Tuesday, October 21, 2014

Max Jacob / William Carlos Williams

Max Jacob, 1876–1944
(Photograph by Carl Van Vechten)

Spurious sense of repose occasioned by incipient departure. Points east, domani. So I go into a reverie of negligence and lassitude, making a tiny extraneous world without recourse to “the world.” Or I read of Juan Gris working in the studio at 13, rue Ravignan, circa 1907. He is straightfacedly telling Max Jacob, “I only stroke dogs with my left hand so that if I am bitten I shall still have my right hand to paint with.” Jacob is muttering to himself, composing some jocular precipitous ode to the surround, the way the ungainly wooden houses adhering badly to the hill of Montmartre make one ponder what’s ineffable, or what’s not:
La Rue Ravignan

      « On ne se baigne pas deux fois dans le même fleuve », disait le philosophe Héraclite. Pourtant, ce sont toujours les mêmes qui remontent! Aux mêmes heures, ils passent gais ou tristes. Vous tous, passants de la rue Ravignan, je vous ai donné les noms des défunts de l´Histoire! Voici Agamemnon! voici madame Hanska! Ulysse est un laitier! Patrocle est au bas de la rue qu’un Pharaon est près de moi. Castor et Pollux sont les dames du cinquième. Mais toi, vieux chiffonnier, toi, qui, au féerique matin, viens enlever les débris encore vivants quand j’éteins ma bonne grosse lampe, toi que je ne connais pas, mystérieux et pauvre chiffonnier, toi, chiffonnier, je t’ai nommé d’un nom célèbre et noble, je t’ai nommé Dostoïewsky.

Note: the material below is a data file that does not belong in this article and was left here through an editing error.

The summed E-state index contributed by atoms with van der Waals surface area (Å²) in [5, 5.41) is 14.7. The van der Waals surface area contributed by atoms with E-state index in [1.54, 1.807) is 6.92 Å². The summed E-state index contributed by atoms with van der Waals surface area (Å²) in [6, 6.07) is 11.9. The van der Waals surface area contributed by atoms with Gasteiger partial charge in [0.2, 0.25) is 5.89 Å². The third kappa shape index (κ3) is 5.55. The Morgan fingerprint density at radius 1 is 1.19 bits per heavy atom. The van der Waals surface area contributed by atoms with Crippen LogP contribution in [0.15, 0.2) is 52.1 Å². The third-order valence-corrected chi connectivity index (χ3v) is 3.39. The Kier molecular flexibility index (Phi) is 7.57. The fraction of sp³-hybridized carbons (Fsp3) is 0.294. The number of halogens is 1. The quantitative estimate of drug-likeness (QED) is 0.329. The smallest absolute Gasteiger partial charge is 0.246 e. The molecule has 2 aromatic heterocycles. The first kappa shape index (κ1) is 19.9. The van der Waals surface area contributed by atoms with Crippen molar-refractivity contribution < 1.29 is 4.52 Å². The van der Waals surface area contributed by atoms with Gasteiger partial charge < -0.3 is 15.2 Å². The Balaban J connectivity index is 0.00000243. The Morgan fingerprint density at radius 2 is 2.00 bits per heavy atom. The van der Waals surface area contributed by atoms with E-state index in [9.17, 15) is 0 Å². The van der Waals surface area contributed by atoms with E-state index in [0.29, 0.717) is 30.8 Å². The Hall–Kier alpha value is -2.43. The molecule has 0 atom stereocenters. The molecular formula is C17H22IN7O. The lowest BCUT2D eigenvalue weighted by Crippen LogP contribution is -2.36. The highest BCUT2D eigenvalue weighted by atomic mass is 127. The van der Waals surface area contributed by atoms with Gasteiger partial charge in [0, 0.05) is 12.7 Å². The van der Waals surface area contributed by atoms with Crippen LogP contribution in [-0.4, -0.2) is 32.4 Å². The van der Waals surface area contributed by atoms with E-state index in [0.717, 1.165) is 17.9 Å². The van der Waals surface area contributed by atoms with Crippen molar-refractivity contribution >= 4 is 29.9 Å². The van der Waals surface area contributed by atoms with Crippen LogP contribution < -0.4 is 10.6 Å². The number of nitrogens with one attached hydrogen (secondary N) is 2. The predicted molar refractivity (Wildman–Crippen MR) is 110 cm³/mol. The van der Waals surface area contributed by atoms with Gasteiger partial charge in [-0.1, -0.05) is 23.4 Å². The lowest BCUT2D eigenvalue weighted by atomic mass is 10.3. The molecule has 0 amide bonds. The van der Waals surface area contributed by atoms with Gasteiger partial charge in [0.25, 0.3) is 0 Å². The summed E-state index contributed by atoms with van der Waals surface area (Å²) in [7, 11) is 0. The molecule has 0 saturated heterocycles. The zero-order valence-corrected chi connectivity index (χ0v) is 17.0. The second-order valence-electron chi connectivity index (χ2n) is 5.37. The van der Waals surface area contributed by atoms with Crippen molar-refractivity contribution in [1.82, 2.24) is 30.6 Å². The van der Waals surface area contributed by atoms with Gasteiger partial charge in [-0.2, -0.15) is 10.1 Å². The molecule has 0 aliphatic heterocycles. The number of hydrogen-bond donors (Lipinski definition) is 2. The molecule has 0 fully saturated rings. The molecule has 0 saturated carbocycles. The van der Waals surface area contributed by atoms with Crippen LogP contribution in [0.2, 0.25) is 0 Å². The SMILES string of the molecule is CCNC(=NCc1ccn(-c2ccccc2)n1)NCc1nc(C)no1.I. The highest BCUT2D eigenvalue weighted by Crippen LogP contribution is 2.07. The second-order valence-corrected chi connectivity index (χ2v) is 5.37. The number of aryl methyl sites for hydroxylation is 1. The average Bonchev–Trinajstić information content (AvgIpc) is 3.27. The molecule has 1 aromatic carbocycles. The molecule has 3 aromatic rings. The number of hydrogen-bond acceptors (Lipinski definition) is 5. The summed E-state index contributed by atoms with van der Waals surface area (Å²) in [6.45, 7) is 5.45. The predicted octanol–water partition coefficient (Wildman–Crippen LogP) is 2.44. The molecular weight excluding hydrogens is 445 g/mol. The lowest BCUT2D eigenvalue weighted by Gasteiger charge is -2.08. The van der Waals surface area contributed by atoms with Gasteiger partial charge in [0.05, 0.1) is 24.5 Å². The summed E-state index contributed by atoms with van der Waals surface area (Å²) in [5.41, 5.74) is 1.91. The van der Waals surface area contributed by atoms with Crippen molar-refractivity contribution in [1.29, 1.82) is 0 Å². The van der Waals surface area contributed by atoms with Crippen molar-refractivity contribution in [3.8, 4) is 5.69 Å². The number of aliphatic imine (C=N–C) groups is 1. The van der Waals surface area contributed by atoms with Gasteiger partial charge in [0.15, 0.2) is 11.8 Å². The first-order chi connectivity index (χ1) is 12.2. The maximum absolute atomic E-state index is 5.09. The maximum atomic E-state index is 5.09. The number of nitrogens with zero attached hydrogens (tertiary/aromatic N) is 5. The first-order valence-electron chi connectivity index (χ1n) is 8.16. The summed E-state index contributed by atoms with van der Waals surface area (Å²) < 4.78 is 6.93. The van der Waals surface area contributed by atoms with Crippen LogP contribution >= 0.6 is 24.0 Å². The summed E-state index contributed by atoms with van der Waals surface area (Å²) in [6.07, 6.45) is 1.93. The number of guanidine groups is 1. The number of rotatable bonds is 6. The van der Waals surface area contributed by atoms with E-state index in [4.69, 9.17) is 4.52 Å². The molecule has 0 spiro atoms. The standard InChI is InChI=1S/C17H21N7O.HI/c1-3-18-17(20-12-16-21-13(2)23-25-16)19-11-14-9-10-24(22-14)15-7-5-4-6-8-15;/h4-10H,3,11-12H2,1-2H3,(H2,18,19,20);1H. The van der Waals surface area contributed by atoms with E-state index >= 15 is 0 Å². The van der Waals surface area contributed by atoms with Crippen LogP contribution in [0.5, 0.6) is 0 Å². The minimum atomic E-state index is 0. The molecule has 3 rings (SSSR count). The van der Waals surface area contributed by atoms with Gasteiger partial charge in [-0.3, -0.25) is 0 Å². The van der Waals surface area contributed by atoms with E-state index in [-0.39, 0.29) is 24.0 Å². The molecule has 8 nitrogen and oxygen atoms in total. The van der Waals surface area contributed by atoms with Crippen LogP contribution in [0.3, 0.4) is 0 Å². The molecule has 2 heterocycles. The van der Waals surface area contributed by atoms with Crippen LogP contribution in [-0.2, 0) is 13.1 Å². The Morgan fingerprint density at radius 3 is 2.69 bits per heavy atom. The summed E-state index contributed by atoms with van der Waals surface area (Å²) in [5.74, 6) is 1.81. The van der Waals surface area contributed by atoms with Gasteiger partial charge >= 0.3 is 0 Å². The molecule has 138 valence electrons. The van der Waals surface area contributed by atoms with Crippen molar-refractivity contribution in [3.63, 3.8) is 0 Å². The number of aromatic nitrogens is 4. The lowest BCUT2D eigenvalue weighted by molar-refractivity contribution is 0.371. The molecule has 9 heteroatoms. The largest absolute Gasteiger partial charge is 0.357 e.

Out of Le Cornet à dés (1917). In John Ashbery’s rendering:
The Rue Ravignan

“One does not bathe twice in the same stream,” said the philosopher Heraclitus. Yet it is always the same ones who mount the street! Always at the same time of day they pass by, happy or sad. All of you, passers-by of the Rue Ravignan, I have named you after the illustrious dead. There is Agamemnon! There is Madame Hanska! Ulysses is a milkman! When Patroclus appears at the end of the street a Pharaoh is beside me! Castor and Pollux are the ladies of the fifth floor. But thou, old ragpicker, who come in the enchanted morning to take away the still living rubbish as I am putting out my good big lamp, thou whom I know not, mysterious and impoverished ragpicker, I have given thee a celebrated and noble name, I have named thee Dostoievsky.
Jacob, out of L’Art poétique (1922): « La poésie moderne saute toutes les explications. » (Literally: “Modern poetry leaps over all explanations.”) A welcome defiance. And, out of the “Préface de 1916” in Le Cornet à dés: « Le poeme est un objet construit et non la devanture d’un bijoutier. . . . Une œuvre d’art vaut par elle-même et non par les confrontations qu’on en peut faire avec la réalité. » (In Zack Rogow’s translation, out of the Michael Brownstein-edited The Dice Cup: Selected Prose Poems: “The poem is a constructed object and not a jewelry store window. . . . An art work has value in itself and not because it can be used for confrontations with reality.”) Tout simplement: a work of art exists in its own right and not in relation to reality.

Recalling, again, Williams. Here out of the “Prologue” to Kora in Hell: Improvisations (1920):
      XIII. No. 3. A poet witnessing the chicory flower and realizing its virtues of form and color so constructs his praise of it as to borrow no particle from right or left. He gives his poem over to the flower and its plant themselves that they may benefit by those cooling winds of the imagination which thus returned upon them will refresh them at their task of saving the world. But what does it mean, remarked his friends?
“Borrow no particle right or left.” Back in a week or so.